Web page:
If you want more yellows and greens or if you want, none of the things I recommended. So long as I believe that I’m not her harming you, then I’d have no problem with it. But as an artist, I always try to give you my priorities of the things that I think would be the most powerful things I can do for you to make you look better. So to me, I think that is a critical element is giving you a consult. I was at a meeting many, many years ago, maybe close to 20 years ago when I was starting my practice and I had a gentleman that was at the time, 20 years older than I am so fortunate, believe it or not, he’s still alive, is still operate now. But of course I was a little bit arrogant at the time. And the gentleman before me said, give a patient what they want, not what they need.

Because if you give them what they need and now what they want and they’re unhappy with you, it’s your fault for choosing it. Now, I don’t disagree with that last point, which is yes, there’s a little bit of risk of telling a patient, look, they really need to do this and not that. But I still, I like to give the patient what they need and what not, what they want. And what I mean by that is, of course, what I deal with is only want, there really is not a need. No one needs a rhinoplasty unless they can’t breathe or something. No one needs, you know, a fat transfer. You know, they only want it. However, what he’s saying is just when a patient comes in, they want bigger lips. Even if their lips look crazy, just do it. That’s what they want it, that’s what they asked for.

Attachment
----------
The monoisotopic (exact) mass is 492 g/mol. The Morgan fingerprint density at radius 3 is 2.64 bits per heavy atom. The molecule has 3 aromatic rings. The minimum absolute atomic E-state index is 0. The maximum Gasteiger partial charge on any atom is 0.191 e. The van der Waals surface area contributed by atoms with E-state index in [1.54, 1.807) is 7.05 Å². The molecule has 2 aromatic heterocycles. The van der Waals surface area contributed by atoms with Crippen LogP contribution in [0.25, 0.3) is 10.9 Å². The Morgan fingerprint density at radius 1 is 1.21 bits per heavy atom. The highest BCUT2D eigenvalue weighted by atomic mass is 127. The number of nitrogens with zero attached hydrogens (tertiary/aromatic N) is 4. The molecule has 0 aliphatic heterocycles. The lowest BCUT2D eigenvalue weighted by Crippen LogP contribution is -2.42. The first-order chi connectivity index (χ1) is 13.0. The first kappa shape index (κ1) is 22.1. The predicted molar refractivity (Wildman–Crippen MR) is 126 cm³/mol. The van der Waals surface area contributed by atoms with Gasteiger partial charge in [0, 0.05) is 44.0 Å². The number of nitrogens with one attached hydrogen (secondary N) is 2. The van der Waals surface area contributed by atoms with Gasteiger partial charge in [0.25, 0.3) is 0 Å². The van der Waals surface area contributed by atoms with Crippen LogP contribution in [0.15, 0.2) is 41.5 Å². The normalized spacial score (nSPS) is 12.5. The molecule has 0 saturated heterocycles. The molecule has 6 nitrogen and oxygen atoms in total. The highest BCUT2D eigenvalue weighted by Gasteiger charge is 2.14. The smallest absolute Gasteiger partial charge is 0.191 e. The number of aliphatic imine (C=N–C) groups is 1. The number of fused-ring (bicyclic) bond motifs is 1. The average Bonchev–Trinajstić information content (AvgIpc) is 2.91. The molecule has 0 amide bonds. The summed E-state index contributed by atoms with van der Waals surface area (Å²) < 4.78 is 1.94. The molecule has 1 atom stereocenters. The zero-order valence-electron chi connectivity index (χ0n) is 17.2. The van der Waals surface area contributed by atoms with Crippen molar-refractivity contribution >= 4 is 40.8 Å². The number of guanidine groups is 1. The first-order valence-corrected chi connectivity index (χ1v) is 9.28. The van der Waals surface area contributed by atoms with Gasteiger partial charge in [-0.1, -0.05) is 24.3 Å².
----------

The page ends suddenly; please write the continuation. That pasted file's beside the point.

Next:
Just do what they ask. Don’t mention anything else. Otherwise it may be offended and they’re not going to be happy with you. But my philosophy is I like to sit down and give you consult and really talk about the things and priorities that I think would help you. And I don’t force anyone, so I always say I don’t treat cancer, heart disease, I’m not treating an emergency if you don’t like what I say. You don’t want to do what I advised you don’t have to do it. The one warning is that if you come in with very unnatural areas, and I may forget that I told you last time, it doesn’t look right. I may tell you every time that looks a little bit off and that may bother you. So, but I’m very blunt with my patients and the one thing I always tell my patients is I so appreciate an honored by referrals.

I love referrals. But the one thing I’ll tell you is please don’t refer me someone that has very poor tastes that looks completely fake, that wants more fake things because I’ll have a bad relationship with that patient. It’ll be very difficult for, for that patient and myself. So I always tell my patients, if you like tastefulness where you can’t tell what has happened, if you think it looks natural, because here’s the problem. We live in Dallas where everyone looks a little bit slightly overdone and I hate that look. So, I will tell you this. So my patients are very loyal to me. Know that I do not like that look, I will tell you if something looks off. So if someone wants to be corrected and they know that they look fake, I’m more than happy to work with them to dissolve something, cut this out, reshape it. But if they think they look great and they look really scary, I would ask you, please don’t send them as a referral because I simply will tell them that they don’t look right and they may not like that. They may get angry at you, they may get angry at me, and then we have a bad situation. But this is how I sort of think it’s better to understand my philosophy before you come to see me, to make sure we’re on the same page.